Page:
Students celebrate culture, history at Diwali Night event

By Grace Rebekah Kenney

“Nights of celebration and lots of fireworks. It’s just like a big party. It’s a very colorful celebration.”

That’s how Neal Dodia, president of the Indian Student Association and senior in LAS, describes Diwali in India. However, with India far away, Indians students in Champaign-Urbana are unable to have a week-long celebration. This won’t stop them as they still have plans to celebrate Diwali in their own way this coming weekend.

Diwali is the celebration of the return of Rama and Sita, two reincarnated deities, from their exile and their subsequent defeat of a demon, Dodia said. From its origin, Diwali has been a community-focused celebration, with the townspeople of Ayodhya, India, working together to bring back the deities from their exile. Nowadays, it’s an opportunity for families and friends to get together and celebrate with fireworks, lights and lots of food.

Diwali Night at the Union will certainly be quite similar. After a dinner of Indian appetizers, food and drinks, several South Asian-themed performance groups will present both modern and traditional music. But the highlight for this year’s show just might center on a dance called the Bharatanatyam.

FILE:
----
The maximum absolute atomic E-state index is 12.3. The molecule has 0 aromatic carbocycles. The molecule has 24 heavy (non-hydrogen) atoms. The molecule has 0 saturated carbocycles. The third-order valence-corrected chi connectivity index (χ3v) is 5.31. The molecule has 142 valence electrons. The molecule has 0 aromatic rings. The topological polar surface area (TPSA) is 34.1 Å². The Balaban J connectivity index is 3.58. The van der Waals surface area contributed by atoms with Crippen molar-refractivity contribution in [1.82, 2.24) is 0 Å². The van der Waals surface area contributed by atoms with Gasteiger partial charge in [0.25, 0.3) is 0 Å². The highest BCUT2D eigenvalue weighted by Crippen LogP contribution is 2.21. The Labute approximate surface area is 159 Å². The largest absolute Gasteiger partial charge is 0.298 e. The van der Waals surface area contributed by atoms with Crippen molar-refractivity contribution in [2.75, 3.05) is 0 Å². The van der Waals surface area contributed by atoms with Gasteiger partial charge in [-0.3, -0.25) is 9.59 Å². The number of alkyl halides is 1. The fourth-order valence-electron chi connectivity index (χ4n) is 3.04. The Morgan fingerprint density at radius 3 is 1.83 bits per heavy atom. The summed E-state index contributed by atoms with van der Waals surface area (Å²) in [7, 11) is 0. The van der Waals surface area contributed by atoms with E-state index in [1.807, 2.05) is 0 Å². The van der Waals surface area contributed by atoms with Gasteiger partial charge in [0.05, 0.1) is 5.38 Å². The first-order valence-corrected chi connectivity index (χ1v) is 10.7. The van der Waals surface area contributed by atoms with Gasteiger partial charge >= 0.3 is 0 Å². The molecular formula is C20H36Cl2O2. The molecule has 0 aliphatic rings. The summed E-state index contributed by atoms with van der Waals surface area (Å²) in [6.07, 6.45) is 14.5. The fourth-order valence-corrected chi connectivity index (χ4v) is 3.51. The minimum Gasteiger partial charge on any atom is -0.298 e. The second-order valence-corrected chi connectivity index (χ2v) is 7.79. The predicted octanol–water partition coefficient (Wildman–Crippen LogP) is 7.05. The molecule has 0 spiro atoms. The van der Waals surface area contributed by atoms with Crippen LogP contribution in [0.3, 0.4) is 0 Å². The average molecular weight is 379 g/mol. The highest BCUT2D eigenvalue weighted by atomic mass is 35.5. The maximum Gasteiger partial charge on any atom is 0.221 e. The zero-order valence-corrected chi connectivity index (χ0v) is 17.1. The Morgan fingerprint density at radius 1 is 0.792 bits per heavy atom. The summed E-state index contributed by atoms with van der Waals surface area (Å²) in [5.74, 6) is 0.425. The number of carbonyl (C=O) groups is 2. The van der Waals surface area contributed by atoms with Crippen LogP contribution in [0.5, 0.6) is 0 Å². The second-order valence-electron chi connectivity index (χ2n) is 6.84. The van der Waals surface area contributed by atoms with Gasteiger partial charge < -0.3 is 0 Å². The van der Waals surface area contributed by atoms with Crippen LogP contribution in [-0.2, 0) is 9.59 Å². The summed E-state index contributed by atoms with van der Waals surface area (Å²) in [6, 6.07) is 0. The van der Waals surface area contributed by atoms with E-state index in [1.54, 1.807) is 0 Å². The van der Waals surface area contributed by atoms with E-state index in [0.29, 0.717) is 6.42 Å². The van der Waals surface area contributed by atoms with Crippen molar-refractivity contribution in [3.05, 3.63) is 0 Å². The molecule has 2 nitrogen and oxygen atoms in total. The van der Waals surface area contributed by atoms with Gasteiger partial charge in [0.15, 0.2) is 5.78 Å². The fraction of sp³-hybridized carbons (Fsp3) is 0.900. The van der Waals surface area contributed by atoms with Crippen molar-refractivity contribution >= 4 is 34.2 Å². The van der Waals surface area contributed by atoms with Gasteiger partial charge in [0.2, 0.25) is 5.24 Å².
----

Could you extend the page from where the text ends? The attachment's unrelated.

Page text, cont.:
Vaish Shastry, junior in Business and head coordinator of this year’s Diwali Night, said she is looking forward to the event.

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“Typically women perform this type of dance, but this year we have a male solo act,” Shastry said. “I’m very excited for people to react to him because he’s classically trained, but it’s atypical to see a guy do this type of dance.”

Despite the large scale of the event, Dodia said it is entirely run by University students.

“Everything is student-run, from the lights and the sound, and running all the technical aspects of it, making the videos, to people who are performing on stage, people who are making some of the food items as well,” Dodia said. “It’s all student-run and it’s all student participation.”

The event is open to the public, and Shastry said it is a good way for people to learn more about Indian culture.

“My rooommates and all of my friends are very interested to come because it showcases a part of me that they’ve never really seen or gotten to know,” she said. “So when I put on these shows, they see that I’m passionate about these particular things and this is my culture.”

Kunjal Raichura, senior in LAS, said this event is more than just a celebration for her.

“I think it shows that our culture is still alive, regardless of all of us being both American and Indian and miles and miles away from India, that we haven’t forgotten about our roots,” Raichura said. “It is a way to celebrate with everybody else, and a reminder to ourselves, and to show other people the significance of this holiday for all of us.”